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SP0105 Prevention of Collateral Damage by Immune Inhibitory Receptors
  1. L. Meyaard
  1. Laboratory of Translation Immunology, Dept of Immunology, University Medical Center Utrecht, Utrecht, Netherlands


The proper functioning of the immune system is based on a fine balance between activation and inhibition. Immune suppression leads to the threat of infection by pathogens and immunodeficiency, while insufficient inhibition can lead to damage to self or autoimmunity. Inhibitory immune receptors play a crucial role in this balance.

Neutrophils are useful but also dangerous cells. They are essential to protect the host against invading pathogens and have the ability to quickly enter the tissues. However, their activity also causes collateral tissue damage that in ultimo can result in destruction of the tissue architecture and the formation of pus, also in non-infectious inflammatory conditions. Next to phagocytosis and degranulation, neutrophils fight bacteria through neutrophil extracellular traps (NETs), which arise from the release of the neutrophil's nuclear content into the extracellular space and consist of decondensed DNA decorated with antimicrobial proteins. Despite the importance of NETs in host defense, NETs contribute to pathology by several mechanisms. It is suggested that the DNA and antimicrobial peptides of NETs can be recognized by B cells which leads to the production of auto-antibodies, such as in SLE. Furthermore, the antimicrobial peptides attached to the NETs have poor target specificity, which leads to the damage of the tissues surrounding the NET. Finally, NETs have recently been shown to form a platform for platelets and form a central role in thrombosis. Therefore, NET formation contributes to pathology in several diseases that involve tissue infiltration by neutrophils.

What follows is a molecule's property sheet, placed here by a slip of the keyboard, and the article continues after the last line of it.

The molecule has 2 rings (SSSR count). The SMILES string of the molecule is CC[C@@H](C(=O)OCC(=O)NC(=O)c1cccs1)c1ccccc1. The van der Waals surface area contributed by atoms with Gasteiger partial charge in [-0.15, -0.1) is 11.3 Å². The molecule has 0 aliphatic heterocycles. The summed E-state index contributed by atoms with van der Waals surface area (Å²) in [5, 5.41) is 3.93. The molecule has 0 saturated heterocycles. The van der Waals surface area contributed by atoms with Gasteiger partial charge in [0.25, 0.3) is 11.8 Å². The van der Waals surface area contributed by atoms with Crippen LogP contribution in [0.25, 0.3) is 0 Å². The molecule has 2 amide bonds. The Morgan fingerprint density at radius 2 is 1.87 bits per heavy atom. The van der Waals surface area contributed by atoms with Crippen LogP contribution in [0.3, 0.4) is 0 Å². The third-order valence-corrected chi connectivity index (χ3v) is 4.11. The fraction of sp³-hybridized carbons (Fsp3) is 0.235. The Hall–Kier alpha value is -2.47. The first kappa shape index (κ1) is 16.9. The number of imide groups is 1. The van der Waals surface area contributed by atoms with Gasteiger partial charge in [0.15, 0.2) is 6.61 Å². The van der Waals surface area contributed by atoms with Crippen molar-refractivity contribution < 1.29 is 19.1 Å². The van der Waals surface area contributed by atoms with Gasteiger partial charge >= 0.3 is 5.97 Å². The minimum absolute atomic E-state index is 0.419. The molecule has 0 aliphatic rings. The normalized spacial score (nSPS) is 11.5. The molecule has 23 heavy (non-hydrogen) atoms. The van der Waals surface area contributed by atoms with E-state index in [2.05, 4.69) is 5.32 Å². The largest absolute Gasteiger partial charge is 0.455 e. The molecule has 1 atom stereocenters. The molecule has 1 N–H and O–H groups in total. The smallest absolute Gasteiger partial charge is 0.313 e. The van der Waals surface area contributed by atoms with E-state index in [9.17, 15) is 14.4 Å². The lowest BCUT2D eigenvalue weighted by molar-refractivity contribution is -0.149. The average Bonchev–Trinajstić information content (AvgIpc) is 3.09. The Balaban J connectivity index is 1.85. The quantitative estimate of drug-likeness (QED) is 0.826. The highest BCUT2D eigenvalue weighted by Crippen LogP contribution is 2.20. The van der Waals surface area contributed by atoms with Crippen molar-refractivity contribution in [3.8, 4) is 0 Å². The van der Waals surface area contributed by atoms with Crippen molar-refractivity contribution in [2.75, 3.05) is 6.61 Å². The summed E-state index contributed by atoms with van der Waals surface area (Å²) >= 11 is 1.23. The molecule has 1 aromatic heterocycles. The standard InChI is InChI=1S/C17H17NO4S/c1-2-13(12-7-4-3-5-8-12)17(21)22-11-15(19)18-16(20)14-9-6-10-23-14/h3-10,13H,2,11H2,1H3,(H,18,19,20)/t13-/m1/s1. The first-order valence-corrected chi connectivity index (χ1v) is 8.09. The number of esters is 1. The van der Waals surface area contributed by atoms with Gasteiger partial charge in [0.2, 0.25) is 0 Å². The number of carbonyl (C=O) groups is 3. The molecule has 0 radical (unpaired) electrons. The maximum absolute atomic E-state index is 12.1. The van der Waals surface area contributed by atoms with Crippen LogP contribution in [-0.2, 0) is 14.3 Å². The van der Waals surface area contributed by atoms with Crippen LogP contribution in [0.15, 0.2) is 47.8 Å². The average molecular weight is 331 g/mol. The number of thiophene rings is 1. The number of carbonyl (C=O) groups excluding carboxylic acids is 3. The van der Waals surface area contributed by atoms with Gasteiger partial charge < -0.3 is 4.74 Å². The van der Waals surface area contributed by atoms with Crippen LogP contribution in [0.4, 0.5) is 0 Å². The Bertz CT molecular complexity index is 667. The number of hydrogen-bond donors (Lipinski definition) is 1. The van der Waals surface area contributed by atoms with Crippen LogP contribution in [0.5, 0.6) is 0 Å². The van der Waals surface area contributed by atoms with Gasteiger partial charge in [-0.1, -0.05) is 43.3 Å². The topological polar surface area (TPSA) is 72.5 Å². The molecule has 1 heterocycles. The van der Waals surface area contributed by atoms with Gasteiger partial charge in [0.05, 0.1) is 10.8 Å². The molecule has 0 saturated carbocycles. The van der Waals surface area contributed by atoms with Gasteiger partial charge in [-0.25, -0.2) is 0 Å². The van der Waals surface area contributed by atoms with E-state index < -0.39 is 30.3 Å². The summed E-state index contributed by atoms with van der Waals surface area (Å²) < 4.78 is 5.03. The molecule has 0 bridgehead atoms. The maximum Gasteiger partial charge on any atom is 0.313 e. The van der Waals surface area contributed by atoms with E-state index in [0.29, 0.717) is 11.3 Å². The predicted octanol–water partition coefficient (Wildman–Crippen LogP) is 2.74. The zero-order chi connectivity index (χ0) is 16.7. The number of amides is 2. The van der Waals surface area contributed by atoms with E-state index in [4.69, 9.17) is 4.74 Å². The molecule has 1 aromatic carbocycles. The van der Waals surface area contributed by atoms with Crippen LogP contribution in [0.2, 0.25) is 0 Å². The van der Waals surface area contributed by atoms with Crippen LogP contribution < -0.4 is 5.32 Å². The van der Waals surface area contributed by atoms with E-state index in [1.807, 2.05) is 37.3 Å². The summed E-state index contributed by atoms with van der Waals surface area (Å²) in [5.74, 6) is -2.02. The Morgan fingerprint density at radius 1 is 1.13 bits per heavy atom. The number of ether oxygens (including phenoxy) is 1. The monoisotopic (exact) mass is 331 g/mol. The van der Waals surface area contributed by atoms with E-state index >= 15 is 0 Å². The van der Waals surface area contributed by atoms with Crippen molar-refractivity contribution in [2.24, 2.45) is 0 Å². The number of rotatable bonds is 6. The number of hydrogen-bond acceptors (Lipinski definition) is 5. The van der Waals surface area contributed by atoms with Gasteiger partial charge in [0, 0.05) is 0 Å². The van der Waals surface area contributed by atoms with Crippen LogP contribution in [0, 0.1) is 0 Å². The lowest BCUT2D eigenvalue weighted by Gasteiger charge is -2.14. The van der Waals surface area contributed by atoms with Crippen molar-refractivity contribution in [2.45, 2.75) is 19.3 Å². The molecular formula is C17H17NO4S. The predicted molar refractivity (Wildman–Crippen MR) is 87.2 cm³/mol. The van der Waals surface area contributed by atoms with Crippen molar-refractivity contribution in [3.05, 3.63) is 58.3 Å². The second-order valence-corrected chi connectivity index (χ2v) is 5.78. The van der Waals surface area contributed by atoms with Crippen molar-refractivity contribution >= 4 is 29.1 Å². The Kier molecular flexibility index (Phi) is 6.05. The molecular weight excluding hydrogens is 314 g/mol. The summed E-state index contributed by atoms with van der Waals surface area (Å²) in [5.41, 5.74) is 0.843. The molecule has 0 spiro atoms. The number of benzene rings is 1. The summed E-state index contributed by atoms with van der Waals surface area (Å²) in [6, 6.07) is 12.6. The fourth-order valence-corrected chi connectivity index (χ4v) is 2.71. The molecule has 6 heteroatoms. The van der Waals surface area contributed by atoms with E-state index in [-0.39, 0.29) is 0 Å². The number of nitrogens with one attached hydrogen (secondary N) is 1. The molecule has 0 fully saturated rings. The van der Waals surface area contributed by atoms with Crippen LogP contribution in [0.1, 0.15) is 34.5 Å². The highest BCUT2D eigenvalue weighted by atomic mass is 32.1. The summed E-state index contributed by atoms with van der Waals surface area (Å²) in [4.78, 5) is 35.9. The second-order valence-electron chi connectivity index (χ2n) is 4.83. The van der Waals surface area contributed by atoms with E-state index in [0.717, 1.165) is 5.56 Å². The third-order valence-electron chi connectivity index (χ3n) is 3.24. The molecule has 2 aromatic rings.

We recently identified Signal Inhibitory Receptor on Leukocytes-1 (SIRL-1) as a negative regulator of human neutrophil function. SIRL-1 ligation inhibits the oxidative burst and prevents the pathogenic release of NETs in SLE. SIRL-1 engagement can dampen spontaneous and anti-neutrophil antibody-induced NET formation in SLE. This opens up the interesting therapeutic opportunity of inhibiting collateral damage by engagement of inhibitory receptors.

Disclosure of Interest None declared

DOI 10.1136/annrheumdis-2014-eular.6265

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